As I watched the thoroughbreds rounding the fourth turn, the words of Phil Georgeff, the voice of Chicago horse racing for 34 years, rang in my ears. "Here they come spinning out of the turn ...," he would deliver in his trademark style. Although we were standing and screaming for our picks in Del Mar, California, his voice clearly carried across the years and the thousands of miles. As a particularly stunning mare crossed the finish line, I reflected on both my feeble attempts at walking in cold and handicapping the races, and at the changing fortunes of the horses as they circled the track. Though one might be an early leader, by the fourth turn they could easily be 20 lengths behind ­ an also ran ­ and heading for the next claiming race to be purged from the stable.

I have thought of this often in the weeks since our visit to the historic and elegant track within earshot of the Pacific Ocean. As I sit in meetings with executive management teams and listen to their reasons for not investing in business intelligence (BI), I foresee their future clearly. It prominently features a glue factory. These managers are blinded by their early successes and comforted that as they are rounding the first turn, they are in the leading group of contenders. Little do they realize that as they make conscious choices to disregard the power of BI, their competition is pulling away.

As the BI landscape has evolved, we have seen three basic types of companies emerge. The first are the winners. They have embraced BI, have adopted it early in its life cycle and are now reaping ever-increasing, ongoing rewards. These are the organizations that can fully implement and leverage e-commerce because they have the prerequisite BI infrastructure (data warehouse and data mart systems, information distribution, data mining, etc.) in place. These are also the organizations that are information empowered across their cultures with informed, information-enabled stakeholders, very short decision cycle times and sophisticated users who have long since moved beyond simple "product by customer by geography by time" analysis into highly complex business questions that reflect day-to-day business life.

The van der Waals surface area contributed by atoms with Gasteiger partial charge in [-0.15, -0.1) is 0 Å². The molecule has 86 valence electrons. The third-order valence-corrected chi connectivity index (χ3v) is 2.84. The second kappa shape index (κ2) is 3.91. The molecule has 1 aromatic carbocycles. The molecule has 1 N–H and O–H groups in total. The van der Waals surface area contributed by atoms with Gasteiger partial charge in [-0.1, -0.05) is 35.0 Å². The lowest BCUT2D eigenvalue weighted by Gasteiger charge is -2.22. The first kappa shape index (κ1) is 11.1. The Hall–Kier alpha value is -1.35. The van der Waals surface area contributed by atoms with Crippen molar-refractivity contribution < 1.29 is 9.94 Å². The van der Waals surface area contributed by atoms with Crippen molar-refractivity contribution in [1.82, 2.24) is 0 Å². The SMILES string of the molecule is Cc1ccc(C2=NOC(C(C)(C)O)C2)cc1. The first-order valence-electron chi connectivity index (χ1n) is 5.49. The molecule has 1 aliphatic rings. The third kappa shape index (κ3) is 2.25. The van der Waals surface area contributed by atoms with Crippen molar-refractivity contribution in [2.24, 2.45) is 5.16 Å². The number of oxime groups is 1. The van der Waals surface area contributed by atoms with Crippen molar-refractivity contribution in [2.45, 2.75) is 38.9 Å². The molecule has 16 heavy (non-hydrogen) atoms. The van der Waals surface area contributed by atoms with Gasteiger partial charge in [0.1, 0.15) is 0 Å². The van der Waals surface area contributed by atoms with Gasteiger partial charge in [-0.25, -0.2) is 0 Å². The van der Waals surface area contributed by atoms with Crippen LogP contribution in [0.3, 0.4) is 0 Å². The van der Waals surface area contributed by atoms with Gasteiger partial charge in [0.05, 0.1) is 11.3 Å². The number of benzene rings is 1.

The second are the "place and show" runners. Many of these entrants have stumbled out of the gate with their first attempts at data warehousing, often tripping in the potholes of "build it and they will come," "the dream of homogeneity" or "we're IT, we know what they need." They have recovered and are on their second or third attempts at building business-driven solutions to specific business problems, sprinting hard to catch up to the leaders. Others in this class delayed their entry into the field, taking the stance that the risk of early entry into serious BI outweighed the possible benefits, and besides, they could always make up ground due to their superior intelligence/people/processes/marketing/etc. Unfortunately, this group is finding that unlike bracket drag racing (where the slower car starts first, and then the faster car leaves the line, thus providing a close finish), this is indeed a horse race, where waiting at the starting gate gains you nothing.

The last are the losers, headed directly to the end of the line. They are either straggling out of the starting gate long after the field has disappeared around the first turn or are still in the paddock admiring their ribbons of past races or locked into endless debate about which silks to wear to the winner's circle.

The saddest aspect of the last two groups is that they don't realize just how far behind they are and what the opportunity cost of their ineptitude and indecision has been. Even if they decided tomorrow to embark down the architected BI path, it would take them at least four to nine months to build a truly architected solution (despite what the two-week-wonder vendors will tell them). Most organizations assume that at the end of the four-to-nine month build period, their businesses will be magically transformed and all will be sweetness and light. Unfortunately, they will be faced with three to nine months of cultural uptake of the new technology; evolutionary culture change to embrace the new capabilities; and slow, gradual change management processes to realize the entirely new range of outcomes enabled by the BI system.

The sobering fact is that the last two groups are two-plus years behind their competition. While the technologists in these organizations are focused only on the build phases of the project and the business is focused solely on the promises of rich new capabilities they expect to reap on day one of utilization, no one is noticing that it is a 1.5 mile race, not the 3Ž4 mile sprint they are expecting. Just as we saw lack of Y2K compliance drive consolidation in banking and financial services, we shall soon see the stragglers in the BI race swept from the stables. High time for you to ensure that your organization is quick out of the gate and a strong runner to the end.

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